The Ford Model T, otherwise known as “Tin Lizzie,” was manufactured from 1908 to 1927 and is generally regarded as the first affordable automobile. Most historians agree that founder Henry Ford’s perfection of the assembly line is what allowed Ford Motor Company to keep prices low, thus making cars available to middle-class Americans and popularizing it as the country’s primary mode of transportation.
Although automobiles existed for decades prior to the Model T’s debut, most were handcrafted and therefore too expensive for the vast majority of Americans. By 1913, however, Ford figured out how to maximize production — namely through a combination of strategically divided tasks along an assembly line driven by conveyor belts. The method was an industry first, decreasing manpower and increasing production eightfold. Timed correctly, the automaker could now roll a new Model T off its assembly line every three minutes and sell it for as low as $260 (roughly $3,240 in 2016 dollars).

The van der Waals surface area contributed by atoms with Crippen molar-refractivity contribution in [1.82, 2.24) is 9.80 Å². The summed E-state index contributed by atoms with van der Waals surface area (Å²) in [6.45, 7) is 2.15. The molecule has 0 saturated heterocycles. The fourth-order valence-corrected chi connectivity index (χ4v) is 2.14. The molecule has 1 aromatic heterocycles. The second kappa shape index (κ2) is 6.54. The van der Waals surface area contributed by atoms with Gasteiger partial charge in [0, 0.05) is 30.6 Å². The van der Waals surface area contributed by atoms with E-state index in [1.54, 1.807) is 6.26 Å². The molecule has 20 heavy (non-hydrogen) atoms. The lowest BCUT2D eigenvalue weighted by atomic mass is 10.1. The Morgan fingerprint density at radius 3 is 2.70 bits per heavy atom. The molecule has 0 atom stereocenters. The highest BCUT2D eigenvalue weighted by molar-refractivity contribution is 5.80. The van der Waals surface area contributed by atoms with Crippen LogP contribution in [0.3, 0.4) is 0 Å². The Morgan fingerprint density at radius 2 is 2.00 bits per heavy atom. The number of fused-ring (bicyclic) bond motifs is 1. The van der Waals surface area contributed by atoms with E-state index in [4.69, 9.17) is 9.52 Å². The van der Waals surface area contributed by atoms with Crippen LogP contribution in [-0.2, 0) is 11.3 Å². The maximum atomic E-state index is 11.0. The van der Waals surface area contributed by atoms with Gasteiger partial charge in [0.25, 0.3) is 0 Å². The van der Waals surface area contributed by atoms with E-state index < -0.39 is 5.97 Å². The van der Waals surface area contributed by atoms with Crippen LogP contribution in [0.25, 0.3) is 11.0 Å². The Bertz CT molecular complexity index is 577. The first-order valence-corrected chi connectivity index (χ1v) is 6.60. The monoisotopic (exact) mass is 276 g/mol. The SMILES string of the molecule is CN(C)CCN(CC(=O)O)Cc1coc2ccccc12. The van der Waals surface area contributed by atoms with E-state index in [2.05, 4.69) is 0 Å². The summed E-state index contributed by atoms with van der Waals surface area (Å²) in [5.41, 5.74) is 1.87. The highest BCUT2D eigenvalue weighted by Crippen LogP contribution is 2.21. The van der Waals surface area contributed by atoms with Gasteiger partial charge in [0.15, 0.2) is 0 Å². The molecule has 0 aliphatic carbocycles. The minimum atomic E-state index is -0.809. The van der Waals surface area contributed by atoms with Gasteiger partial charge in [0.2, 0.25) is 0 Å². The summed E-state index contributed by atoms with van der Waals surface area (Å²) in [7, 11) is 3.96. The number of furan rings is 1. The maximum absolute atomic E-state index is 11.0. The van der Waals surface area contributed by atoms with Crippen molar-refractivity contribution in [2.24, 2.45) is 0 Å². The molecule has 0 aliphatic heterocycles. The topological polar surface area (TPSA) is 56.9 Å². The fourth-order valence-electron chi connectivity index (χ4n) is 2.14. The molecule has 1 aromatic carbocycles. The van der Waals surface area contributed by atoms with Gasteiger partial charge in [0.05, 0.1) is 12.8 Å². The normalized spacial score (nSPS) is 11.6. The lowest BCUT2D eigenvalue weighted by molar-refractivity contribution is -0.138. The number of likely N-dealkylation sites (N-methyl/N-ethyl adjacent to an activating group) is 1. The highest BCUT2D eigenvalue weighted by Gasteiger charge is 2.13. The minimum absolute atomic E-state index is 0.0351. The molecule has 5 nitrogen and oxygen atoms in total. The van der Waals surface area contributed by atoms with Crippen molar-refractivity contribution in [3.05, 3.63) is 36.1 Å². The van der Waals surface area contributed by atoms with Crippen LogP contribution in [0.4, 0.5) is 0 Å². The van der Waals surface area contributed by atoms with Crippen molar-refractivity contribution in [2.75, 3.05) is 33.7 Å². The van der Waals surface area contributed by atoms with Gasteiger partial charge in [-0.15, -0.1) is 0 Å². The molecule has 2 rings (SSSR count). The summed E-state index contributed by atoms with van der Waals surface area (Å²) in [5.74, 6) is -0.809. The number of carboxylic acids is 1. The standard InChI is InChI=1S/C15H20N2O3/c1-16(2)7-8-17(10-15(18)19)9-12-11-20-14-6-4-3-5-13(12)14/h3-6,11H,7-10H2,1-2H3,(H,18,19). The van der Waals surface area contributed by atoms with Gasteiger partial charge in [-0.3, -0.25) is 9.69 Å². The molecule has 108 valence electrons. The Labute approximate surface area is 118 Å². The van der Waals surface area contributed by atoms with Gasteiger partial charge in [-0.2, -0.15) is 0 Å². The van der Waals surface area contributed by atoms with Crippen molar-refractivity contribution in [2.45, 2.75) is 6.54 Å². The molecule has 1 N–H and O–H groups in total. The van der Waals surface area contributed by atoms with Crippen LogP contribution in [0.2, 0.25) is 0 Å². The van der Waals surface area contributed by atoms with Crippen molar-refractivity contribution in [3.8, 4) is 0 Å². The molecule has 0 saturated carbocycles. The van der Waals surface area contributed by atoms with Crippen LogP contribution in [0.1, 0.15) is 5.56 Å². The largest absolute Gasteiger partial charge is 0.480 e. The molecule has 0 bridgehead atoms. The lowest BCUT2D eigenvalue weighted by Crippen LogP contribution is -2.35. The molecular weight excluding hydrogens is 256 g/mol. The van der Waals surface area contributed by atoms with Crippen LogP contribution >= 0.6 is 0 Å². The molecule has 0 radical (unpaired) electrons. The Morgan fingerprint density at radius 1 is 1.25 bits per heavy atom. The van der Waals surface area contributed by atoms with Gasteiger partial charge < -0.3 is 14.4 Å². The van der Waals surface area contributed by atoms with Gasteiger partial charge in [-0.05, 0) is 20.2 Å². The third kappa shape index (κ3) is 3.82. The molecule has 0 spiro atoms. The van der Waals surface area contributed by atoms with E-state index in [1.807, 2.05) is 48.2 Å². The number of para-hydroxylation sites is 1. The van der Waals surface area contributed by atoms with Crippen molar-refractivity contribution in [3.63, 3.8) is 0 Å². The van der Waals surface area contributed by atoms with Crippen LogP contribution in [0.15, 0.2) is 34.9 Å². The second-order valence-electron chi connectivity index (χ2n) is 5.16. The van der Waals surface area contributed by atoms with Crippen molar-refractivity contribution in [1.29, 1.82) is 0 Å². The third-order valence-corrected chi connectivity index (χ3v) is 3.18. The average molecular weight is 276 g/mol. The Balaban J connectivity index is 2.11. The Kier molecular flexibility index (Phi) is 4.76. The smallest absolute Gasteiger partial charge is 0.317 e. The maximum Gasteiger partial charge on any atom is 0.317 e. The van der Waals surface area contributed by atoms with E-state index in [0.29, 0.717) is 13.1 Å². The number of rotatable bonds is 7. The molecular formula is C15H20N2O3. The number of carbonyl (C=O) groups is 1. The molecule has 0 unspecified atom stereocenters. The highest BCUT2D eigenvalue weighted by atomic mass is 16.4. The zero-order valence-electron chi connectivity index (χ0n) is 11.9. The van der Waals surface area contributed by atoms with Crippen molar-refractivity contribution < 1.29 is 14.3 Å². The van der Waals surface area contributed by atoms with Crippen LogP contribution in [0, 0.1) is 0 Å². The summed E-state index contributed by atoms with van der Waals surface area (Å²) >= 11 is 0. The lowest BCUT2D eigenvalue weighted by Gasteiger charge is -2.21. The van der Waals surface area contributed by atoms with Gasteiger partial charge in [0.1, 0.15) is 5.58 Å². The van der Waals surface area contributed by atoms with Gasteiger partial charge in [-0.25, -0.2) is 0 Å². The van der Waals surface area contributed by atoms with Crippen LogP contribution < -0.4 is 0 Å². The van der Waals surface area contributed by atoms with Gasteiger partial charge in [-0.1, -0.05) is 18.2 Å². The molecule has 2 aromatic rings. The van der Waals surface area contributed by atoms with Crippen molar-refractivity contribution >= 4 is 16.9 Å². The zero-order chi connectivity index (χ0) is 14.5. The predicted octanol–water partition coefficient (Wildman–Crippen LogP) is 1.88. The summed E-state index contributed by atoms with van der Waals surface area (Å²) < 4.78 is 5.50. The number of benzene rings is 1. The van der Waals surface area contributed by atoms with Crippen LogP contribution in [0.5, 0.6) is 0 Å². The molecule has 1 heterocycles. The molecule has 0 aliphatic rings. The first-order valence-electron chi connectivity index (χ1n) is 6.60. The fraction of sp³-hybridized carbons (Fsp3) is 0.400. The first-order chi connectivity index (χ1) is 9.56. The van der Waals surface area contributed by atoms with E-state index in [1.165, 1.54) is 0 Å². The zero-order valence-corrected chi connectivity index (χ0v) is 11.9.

The Model T’s quick production and low price, combined with its simple design and reliability, made the vehicle a runaway success, revolutionizing public transportation and changing the world forever. Today, the Model T is widely regarded as the most influential vehicle of the 20th century.
Despite a dearth of photographs available from the time period, we were able to track down two that show what it was like to work on the Ford Model T’s auto upholstery assembly line. Unfortunately, neither the date nor plant location are known.
To see more classic auto upholstery photos, check out our “Industry History” section.